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North American Indigenous Games in Halifax pushed back to 2021 due to coronavirus

Nikeda Sark, left, and Keely Dyment represented Prince Edward Island at the first Atlantic Indigenous Games in July 2019 in Halifax. The badminton players were to compete there this summer in the North American Indigenous Games 2020.
Nikeda Sark, left, and Keely Dyment represented Prince Edward Island at the first Atlantic Indigenous Games in July 2019 in Halifax. The badminton players were to compete there this summer in the North American Indigenous Games 2020. - Contributed
CHARLOTTETOWN, P.E.I. —

Keely Dyment was looking forward to competing with the continent’s best young Indigenous athletes this summer.

Now she will have to wait another year.

The North American Indigenous Games (NAIG) 2020 council and host society announced Wednesday it had to postpone the multi-sport event for a year due to the coronavirus (COVID-19 strain).

“I was really sad,” Dyment said Thursday.

But the 17-year-old Lennox Island badminton player was pleased to know all athletes who were to participate at the July 12-18 Games in Nova Scotia will get to compete in 2021.

“My partner would be too old to go if it was in three years’ (time),” Dyment said of Nikeda Sark.

Lynn Anne Hogan feels for the team members.

“It’s very emotional, but at the same time this is an exciting opportunity because our team has already been selected, so now we’re going to have a whole year to really jell and really truly become a team,” said the Team P.E.I. chef de mission, who also serves as the secretary on the NAIG council.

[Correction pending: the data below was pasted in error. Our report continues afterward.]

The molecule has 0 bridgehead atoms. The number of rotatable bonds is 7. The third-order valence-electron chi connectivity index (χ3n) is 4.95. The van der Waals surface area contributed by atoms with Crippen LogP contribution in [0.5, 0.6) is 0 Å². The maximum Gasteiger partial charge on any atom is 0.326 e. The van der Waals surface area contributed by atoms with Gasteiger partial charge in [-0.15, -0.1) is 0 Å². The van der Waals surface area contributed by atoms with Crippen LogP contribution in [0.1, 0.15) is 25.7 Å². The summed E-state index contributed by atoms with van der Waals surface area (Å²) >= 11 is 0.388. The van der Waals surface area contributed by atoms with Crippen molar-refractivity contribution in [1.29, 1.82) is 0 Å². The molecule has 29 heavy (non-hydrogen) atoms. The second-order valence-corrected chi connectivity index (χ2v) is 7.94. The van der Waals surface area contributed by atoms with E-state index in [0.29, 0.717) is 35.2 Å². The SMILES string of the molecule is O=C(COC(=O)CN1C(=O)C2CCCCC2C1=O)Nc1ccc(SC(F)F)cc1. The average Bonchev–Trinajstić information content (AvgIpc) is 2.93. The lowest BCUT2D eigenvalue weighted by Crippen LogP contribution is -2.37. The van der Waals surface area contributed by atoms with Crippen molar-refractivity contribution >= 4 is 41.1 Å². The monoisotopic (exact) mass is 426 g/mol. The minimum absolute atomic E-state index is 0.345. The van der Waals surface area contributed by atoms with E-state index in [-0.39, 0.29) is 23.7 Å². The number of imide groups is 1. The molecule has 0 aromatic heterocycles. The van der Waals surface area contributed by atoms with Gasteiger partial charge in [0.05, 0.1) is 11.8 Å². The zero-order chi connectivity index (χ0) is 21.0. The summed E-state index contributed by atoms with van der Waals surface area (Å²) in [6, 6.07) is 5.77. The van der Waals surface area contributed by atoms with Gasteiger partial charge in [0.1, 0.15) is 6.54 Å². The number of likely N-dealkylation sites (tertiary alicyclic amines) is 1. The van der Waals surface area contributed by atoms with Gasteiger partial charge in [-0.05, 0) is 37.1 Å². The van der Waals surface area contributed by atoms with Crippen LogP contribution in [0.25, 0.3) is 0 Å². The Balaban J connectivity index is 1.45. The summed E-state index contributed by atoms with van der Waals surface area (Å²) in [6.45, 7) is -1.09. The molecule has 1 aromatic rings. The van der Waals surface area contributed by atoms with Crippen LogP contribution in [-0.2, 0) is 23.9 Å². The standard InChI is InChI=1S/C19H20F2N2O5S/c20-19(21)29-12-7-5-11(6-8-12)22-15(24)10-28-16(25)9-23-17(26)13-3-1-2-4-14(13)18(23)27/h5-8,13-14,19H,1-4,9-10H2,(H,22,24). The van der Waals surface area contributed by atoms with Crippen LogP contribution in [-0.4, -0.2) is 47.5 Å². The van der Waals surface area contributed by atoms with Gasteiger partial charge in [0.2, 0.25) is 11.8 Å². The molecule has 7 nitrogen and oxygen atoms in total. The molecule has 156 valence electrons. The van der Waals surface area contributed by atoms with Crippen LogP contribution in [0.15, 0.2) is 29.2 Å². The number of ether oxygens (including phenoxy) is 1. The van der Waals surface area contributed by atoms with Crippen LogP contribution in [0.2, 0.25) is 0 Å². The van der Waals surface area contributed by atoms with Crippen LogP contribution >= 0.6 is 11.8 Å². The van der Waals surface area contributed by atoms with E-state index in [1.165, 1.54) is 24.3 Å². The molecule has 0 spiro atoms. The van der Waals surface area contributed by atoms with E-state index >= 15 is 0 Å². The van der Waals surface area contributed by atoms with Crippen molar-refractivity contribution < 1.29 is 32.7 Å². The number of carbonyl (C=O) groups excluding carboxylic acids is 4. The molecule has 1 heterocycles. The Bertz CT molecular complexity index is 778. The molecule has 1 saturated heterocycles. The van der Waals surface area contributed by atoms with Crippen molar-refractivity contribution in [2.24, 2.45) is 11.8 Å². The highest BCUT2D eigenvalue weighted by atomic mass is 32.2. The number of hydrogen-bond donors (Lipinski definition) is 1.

She said the athletes and coaches were well-prepared for the summer competition, and the extra year will allow them to continue to improve as they grow in their sport.

“These kids are going to be ready,” she said. “They take training very seriously.”

The Mi'Kmaq Confederacy of P.E.I.’s Aboriginal Sports Circle takes the lead in preparing the Island squad for NAIG. In 2018, it created the Road to NAIG 2020, which included various identification camps and clinics and events where athletes could try specific sports.

Teams had their final tryouts in advance of Christmas before selecting their rosters.

Dyment attended the 2017 NAIG in Toronto and said a lot of preparation goes into getting ready for the competition. But the training has now been interrupted due to the spread of coronavirus.

“Every week since Toronto, we’ve been practisting every Wednesday with kids in the community. Now we’ve gone to no practice at all,” she said. “It’s weird because it’s something to look forward to every week, and then it’s just gone.”

Hogan said while sport is a big component of the weeklong NAIG, it isn’t the only element.

“It’s so much bigger than just the games,” she said. “It brings together cultures from all over North America.”

Dyment said she was most looking forward to “meeting new people and learning about other people’s cultures.”

Hogan has not been to NAIG before, but she has heard from previous athletes who are still in touch with athletes they met at previous Games.

“The friendships that are made are going to last forever, which is awesome,” Hogan said.

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